5 min read

Editorial Thursday 20 June 2013: Humpty Dumpty, J M Barrie and the art and the dirty little secret of the political cover-up

Humpty Dumpty sat on the wall,
Humpty Dumpty had a great fall.
All the King's horses and all the King's men
Couldn't put Humpty together again.

The CQC Morecambe Bay cover-up rumbles on, with Information Commissioner Chris Graham telling BBC Breakfast "so far as the Data Protection Act is concerned, we all have a right to the protection of our personal privacy - but if you are a senior official then there are issues about the point at which your privacy is set aside because of over-riding public interest. That's really the issue at stake here".

So the CQC's legal advice appears to be wrong, according to the Information Commissioner.

Well, that's the 'lawyers fairy' put onto the pile.

It's always interesting writing about the NHS and politics (the two being indivisible), and one of the things I discover as self-appointed NHS Chief Anthropologist (also self-appointed Chief Inspector Of Chief Inspectors) is the fascinating range of beliefs prevalent across the NHS cultures.

There are adherents of the aforementioned 'lawyers fairy', who believe that lawyers can resolve almost all problems, and the more expensive the lawyer, the better they are.

There are also devotees of the 'markets fairy', who believe all that is required in the NHS is one more push over the top towards full market mechanisms. Their opposing tribe worship the 'statist fairy', are dedicated worshippers of the one true state, 'uni et indivisible', as Papa Doc Duvalier said.

Another particular tribe worth studying is the believers in the 'cover-up fairy'.

This tribe is notable for its control-freakery. They appease The Gods Of Richmond House with burnt offerings of whistleblowers' careers, and silent rituals of compliance. They are believed to be descendants of the State Planning Committee teams in the USSR, who designed and implemented the wildly effective Five Year Plans.

The 'cover-up fairy' faithful imagine themselves to be skilful communicators and to proclaim often and in public that they "really know how the media works". (This is usually wildly wrong. I know some of the best communicators in the NHS, none of whom would make that claim. The first rule of good communication is not to tell people how good a communicator you are.)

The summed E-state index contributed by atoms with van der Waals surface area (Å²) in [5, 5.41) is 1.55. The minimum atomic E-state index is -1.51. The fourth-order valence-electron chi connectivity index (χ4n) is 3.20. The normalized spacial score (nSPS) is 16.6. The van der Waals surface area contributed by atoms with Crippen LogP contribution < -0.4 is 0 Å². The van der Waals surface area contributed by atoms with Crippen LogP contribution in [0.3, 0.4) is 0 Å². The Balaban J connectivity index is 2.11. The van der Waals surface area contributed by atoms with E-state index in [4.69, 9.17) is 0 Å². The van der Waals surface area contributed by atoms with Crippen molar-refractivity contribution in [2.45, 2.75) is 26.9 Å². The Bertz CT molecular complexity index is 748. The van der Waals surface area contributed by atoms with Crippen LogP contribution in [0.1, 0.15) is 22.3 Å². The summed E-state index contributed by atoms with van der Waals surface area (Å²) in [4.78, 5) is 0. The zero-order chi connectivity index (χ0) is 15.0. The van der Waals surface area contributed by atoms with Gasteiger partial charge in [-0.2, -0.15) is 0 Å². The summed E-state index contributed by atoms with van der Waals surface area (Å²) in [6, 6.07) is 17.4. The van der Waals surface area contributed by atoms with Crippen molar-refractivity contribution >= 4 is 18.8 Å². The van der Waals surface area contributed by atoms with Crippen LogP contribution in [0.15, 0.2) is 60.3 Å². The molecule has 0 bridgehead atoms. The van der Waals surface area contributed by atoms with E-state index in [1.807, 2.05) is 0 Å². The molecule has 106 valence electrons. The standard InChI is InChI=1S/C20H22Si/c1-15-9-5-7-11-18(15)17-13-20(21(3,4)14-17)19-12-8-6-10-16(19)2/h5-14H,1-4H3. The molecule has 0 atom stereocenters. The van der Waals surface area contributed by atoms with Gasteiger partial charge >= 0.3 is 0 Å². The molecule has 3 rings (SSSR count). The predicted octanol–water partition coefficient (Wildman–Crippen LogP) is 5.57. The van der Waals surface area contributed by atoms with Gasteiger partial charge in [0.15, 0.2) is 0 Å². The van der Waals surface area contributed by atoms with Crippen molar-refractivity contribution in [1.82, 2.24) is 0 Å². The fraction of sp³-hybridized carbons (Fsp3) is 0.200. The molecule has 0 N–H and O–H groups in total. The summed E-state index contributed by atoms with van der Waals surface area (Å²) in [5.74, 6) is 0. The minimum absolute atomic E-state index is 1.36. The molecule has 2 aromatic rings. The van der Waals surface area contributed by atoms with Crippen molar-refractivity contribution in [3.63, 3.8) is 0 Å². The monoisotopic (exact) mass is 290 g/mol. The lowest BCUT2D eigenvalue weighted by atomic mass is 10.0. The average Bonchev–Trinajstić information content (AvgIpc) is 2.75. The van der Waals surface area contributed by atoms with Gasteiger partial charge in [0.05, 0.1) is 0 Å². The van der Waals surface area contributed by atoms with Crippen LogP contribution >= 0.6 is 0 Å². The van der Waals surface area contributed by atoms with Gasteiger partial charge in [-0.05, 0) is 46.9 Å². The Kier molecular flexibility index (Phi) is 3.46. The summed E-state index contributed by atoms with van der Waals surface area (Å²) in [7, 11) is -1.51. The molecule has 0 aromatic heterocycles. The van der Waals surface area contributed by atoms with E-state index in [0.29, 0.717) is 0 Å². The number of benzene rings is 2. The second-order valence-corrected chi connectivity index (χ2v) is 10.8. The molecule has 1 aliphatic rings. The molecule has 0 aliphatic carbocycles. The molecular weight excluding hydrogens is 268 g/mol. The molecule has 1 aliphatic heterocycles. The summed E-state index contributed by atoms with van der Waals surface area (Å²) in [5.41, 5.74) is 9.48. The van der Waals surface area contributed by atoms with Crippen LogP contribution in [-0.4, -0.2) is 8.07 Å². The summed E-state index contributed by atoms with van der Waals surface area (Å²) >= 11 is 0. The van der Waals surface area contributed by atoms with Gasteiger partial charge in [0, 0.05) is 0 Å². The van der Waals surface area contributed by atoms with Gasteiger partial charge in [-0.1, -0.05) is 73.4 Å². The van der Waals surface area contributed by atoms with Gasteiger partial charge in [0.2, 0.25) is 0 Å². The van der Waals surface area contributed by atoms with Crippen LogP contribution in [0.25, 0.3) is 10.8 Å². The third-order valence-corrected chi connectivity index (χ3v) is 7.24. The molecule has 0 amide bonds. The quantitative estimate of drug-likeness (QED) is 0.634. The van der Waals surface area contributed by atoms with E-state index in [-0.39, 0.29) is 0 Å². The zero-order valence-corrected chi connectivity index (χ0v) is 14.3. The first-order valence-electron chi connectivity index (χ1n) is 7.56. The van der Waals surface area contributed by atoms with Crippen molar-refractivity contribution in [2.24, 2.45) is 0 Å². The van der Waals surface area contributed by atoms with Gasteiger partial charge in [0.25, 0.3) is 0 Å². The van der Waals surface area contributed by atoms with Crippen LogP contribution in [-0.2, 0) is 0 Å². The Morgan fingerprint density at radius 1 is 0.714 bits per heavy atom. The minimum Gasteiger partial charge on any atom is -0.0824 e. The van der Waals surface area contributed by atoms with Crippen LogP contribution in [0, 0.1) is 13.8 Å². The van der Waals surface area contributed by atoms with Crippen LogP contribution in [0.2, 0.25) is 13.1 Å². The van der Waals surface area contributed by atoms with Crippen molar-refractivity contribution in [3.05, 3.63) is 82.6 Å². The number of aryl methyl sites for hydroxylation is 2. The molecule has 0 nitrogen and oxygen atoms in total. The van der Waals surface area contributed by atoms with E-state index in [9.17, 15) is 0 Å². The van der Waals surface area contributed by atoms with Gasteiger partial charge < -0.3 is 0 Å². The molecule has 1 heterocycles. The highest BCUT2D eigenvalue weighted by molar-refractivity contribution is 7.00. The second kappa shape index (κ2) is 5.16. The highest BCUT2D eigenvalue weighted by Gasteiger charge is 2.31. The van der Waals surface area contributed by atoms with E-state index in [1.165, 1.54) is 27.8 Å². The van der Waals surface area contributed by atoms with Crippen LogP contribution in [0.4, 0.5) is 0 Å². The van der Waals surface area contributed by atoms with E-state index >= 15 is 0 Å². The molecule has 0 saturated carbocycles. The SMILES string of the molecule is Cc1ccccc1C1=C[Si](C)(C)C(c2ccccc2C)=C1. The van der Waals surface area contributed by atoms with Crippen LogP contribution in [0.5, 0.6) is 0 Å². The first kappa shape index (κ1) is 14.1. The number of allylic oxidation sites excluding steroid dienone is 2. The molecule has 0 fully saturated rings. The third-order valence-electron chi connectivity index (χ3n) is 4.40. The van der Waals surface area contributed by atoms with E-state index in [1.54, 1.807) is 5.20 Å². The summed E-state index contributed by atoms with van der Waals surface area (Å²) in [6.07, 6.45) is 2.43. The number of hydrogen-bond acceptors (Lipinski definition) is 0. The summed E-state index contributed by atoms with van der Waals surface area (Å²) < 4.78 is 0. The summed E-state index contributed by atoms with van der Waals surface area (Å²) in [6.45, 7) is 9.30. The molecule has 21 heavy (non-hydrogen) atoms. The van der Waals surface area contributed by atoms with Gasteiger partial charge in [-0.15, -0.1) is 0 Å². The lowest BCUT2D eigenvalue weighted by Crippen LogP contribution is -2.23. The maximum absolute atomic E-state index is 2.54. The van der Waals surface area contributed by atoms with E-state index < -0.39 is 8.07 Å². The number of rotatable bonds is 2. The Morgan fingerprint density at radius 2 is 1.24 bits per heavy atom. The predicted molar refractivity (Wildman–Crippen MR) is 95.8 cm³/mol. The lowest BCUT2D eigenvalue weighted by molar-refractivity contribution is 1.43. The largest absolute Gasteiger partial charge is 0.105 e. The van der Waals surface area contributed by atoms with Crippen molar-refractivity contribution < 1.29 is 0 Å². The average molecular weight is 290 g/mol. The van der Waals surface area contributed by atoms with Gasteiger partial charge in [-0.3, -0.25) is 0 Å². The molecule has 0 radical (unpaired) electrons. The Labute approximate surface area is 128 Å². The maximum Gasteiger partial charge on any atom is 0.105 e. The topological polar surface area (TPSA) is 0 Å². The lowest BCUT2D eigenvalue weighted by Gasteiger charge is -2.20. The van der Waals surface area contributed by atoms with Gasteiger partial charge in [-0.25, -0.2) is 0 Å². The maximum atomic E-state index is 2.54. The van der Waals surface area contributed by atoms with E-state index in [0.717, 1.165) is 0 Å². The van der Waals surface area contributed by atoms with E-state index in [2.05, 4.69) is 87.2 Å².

The ancien regime mindset
It's not exactly a secret that the senior management cadre of the NHS in the post-Langlands era has been composed of the 'cover-up fairy' tribe. Bless, them, it was probably a product of their upbringings.

Comrade Sir David Nicholson And The Trent Mafia (doesn't it sound like the worst support band ever?) had particularly funny ways over this.

The mantra of the 'cover-up fairy' faithful is 'control and grip'. (I understand Charles Saatchi may do some PR for them once they shuffle off into their non-executive directorships.)

There is one small problem with control and grip: it is the shortest-term way of doing anything.

Yes, it seems to work - temporarily. It also over-centralises, suppresses creative and mobile talent - and it always, always blows up, because its architects are ultimately stupid and fail to design pressure valves into their systems.

So the system seems to work quietly (because noise embarrasses the minister tribe, who believe in 'the silence fairy'), so more pressure is loaded in.

This takes more control and grip (and probable illegality) to keep the system working silently, and the pressure builds up and up and up and up.

People in the system do protest, if they're very brave. Their careers become burnt offerings to The Gods Of Richmond House as mentioned, but if some are really courageous, they can win. It takes a long time and costs them a lot emotionally and financially - you could ask Kay Sheldon, Kim Holt, Stephen Bolsin, Gary Walker or various other people about that.